Christians support Abbey slavery protest

By staff writers
28 Mar 2007

A man who disrupted a service marking the 200th anniversary of the abolition of the slave trade has gained support from Christians of African descent.

Campaigner Toyin Agbetu, 39, shouted demands for an apology at the Queen and Tony Blair at the Westminster Abbey commemoration.

Speaking to Ekklesia, some attending the event who were of African and Caribbean decent said that they felt that the protest was not out of place. Many were left with 'mixed feelings' following the service.

Mr Agbetu, 39 - was a campaigner for Ligali, an African-British human rights organisation.

The group believes that the current focus on the works of European abolitionists reasserts the historic
falsehood that African people were the passive recipients of emancipation.

They also suggest that it perpetuates the myth that the European abolitionist movement was solely motivated by moral integrity.

Last week, the Bishop of Liverpool James Jones also pointed out that many evangelicals who backed William Wilberforce's campaign were motivated by a desire to 'save souls', not to do justice.

The African and Caribbean Evangelical Alliance's Rev Katei Kirby told the BBC that many in the congregation sympathised with the protests.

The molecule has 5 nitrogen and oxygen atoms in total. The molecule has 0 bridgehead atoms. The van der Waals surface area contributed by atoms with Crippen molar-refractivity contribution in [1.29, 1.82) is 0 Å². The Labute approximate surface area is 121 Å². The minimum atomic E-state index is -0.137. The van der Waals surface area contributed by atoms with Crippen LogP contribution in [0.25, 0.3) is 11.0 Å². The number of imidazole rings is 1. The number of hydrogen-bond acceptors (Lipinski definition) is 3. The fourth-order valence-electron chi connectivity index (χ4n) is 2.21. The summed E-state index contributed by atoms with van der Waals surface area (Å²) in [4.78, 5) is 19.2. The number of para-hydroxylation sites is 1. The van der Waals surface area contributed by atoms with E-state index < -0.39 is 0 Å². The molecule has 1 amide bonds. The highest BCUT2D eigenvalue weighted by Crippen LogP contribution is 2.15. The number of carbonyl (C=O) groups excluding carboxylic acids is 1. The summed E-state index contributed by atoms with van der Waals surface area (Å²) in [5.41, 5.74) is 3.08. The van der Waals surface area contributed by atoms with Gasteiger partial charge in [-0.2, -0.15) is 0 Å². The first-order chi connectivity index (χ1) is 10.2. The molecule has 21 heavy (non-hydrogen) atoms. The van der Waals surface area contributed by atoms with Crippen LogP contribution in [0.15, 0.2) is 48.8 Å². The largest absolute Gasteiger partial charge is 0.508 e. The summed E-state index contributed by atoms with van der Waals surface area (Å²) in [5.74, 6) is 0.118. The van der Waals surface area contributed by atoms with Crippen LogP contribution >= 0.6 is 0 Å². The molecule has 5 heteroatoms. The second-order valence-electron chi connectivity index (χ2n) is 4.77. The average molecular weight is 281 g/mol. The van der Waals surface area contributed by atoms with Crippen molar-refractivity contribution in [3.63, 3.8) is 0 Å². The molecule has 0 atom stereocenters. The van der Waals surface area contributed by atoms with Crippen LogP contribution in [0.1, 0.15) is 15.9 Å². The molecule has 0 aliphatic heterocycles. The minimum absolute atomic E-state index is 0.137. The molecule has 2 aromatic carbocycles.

Mr Kirby said some people were unhappy with the tone of the service.

The event included testimony from a slave, the singing of spirituals, and African horns and drums.

However, Mr Kirby said a significant numbers of Africans and Caribbeans present had felt strongly that the impact of the slave trade on their history and heritage had not been adequately recognised.

Mr Kirby blamed the language used, saying it gave rise to the feelings of "alienation and misrepresentation" that were voiced by the protester.

He said: "A significant number of Africans and Caribbeans who attended the service share the view that it was an important and appropriate event to have, but feel quite strongly that there was insufficient opportunity for inclusion and due recognition of the impact of the slave trade on our history and heritage.

"The language used throughout the liturgy could - and in my view should - have been part of that process, but sadly in some places it was not and gave rise to the feelings of alienation and misrepresentation that were voiced by the protester in the service."

The service was almost over when Mr Agbetu began shouting: "This is an insult to us."

He condemned African Christians for taking part and told them to walk out. A number did indeed follow according to eye witness reports.

The service resumed after security guards led him outside and he was arrested.

The commemoration was held to commemorate the Abolition of the Slave Trade Act which became law in March 1807.

Campaigners however point to the subsequent political apathy which they say exposed the 'hypocrisy' of the British government and the European abolitionists who called for the gradual emancipation of African people.

It was not until February 1833 that a Bill went before a reformed House of Commons which supported emancipation. It took another five years, until 31 July 1838, before captive African people were ‘legally’ freed.

By that time, £20 million had been paid in compensation, not to the captured Africans and their families, but to the British slavers in the Caribbean to reimburse them for any loss of earnings.

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